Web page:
sports psychologist & clinical psychology

WHEN IT COMES TO THE FATE OF THE GIANTS, KNOCKING ON WOOD, HANGING HORSESHOES AND STEERING CLEAR OF BLACK CATS JUST WON’T DO. BIG BLUE SUPERSTITIONS ARE MUCH MORE COMPLICATED THAN THAT

New York Daily News – Jan 28, 2008 – Christina Kinon – When it comes to the fate of the Giants, knocking on wood, hanging horseshoes and steering clear of black cats just won’t do. Big Blue superstitions are much more complicated than that.

“When me and my friends watch the game we always must do a Jager bomb after every score, and if we do n’t do one immediately following points then it’s very bad luck,” says life-long ¬Giants fan Jonathan Hays, 23, of New Jersey. “Also, a shot of Jameson after a win to continue the good vibes. We go to the same bar during every streak, sit in the same seats and order the same food.”

“I watch the game at my buddy’s place, and sit on the left side of the couch,” writes another G-men fan on the Daily News’ Giants-dedicated blog “The Blue Screen.” “I wear my oldest pair of jeans and my new Brandon Jacobs jersey with my Giants T-shirt underneath, unwashed, and my signed Giants hat.”

According to an Associated Press/Ipsos poll conducted in October, one in five sports fans say or do things that they think will bring their favorite team good luck.

“The fan feels that he is part of something bigger than himself and that’s what drives that kind of behavior,” according to John F. Murray, a clinical and sport psychologist based in Palm Beach, Fla.

“It’s a human affiliation response. They’re going to wear their jersey, cut their hair or paint their face in an effort to feel like they’re having some small part of the effort toward victory.”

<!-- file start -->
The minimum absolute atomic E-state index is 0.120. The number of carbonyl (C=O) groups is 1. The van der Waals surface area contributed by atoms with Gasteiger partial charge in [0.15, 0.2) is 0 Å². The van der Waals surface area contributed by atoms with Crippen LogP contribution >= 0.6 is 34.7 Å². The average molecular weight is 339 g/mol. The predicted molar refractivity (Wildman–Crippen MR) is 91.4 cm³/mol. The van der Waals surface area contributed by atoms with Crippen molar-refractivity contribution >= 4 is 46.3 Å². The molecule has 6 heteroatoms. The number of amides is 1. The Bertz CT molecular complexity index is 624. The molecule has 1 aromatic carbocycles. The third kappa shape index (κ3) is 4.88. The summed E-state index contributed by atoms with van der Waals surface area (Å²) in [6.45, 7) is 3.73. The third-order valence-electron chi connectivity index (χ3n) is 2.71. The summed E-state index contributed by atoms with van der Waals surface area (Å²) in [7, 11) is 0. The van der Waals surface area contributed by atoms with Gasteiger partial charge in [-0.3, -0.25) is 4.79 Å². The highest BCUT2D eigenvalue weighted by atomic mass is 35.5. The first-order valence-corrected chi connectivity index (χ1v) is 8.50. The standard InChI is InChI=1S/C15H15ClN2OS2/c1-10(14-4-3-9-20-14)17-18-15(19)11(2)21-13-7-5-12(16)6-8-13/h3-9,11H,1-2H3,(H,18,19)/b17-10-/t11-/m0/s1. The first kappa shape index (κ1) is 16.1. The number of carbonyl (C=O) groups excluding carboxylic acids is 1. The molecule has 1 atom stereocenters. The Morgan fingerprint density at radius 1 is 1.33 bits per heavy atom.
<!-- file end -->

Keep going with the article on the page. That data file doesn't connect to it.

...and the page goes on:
Here are some other examples of what local fans will be doing to bring their team game day “luck” on Sunday:

A VOODOO DANCE “[It] has worked more than once to push an opponent’s ‘game- winning’ field goal attempt wide. Stand in a crouch before your TV, wave your arms up and down as if you’re a sorcerer casting a spell and say: ‘Voodoo! I put the voodoo on you! Voodoo!’ a couple times.”

OBSESSIVELY-COMPUSIVELY TOUCHING ALL GIANTS-RELATED PARAPHERNALIA IN THE HOUSE “A) A poster of the two Lombardi trophies with Simms, Mara and Anderson signatures, B) a Giants nutcracker, C) a miniGiants helmet, D) a Giants golf towel, E) three Giants hats, F) a piece of Waterford crystal in the shape of a football and another piece in the shape of a shamrock, and G) finally, pictures of my deceased dad and mom who I know are watching the G-men from heaven every week.”

SACRIFICING THE CHILDHOOD OF THEIR 9-YEAR-OLD DAUGHTER FOR THE W “[She] has a stuffed Giants bear who she believes is single-handedly responsible for this Super Bowl run. She makes sure it’s in the room when the game starts, then she shakes it at the TV before every play.”

CUTTING OFF ALL COMMUNICATION WITH THE OUTSIDE WORLD “[One friend] won’t answer the phone or reply to a text message during the game, and he won’t even open the door, so you better show up before kickoff.”

Murray says fans’ inclination toward wearing unwashed underwear won’t really help Eli Manning throw a game-winning TD in the final 3 seconds. “It has absolutely no impact on the actual contest,” says Murray of fans’ superstitious rituals.

“It’s like touching the Queen’s hand or kissing the Pope’s ring; you do it just to have some feeling that you’re part of something that’s really big.

“However, I don’t think the fans have no effect on the game,” adds Murray. “Fans have a tremendous impact as a whole. It’s like having another player on the field when all the fans in the stands

unify with a particular color or noise.”

But if you can’t make it to Arizona on Sunday, go ahead and sit on the left side of the couch with your Jager, wearing your crusty old jersey and hat. It might not actually help the Giants, but it can help you.

“As long as it doesn’t interfere with occupational or social or other important areas of their life, it’s probably healthy in a diversion sense,” says Murray.

“It gives them some sense

Dr. John F. Murray is a sports psychologist and clinical psychologist providing sports psychology and counseling services based in Palm Beach, Florida.

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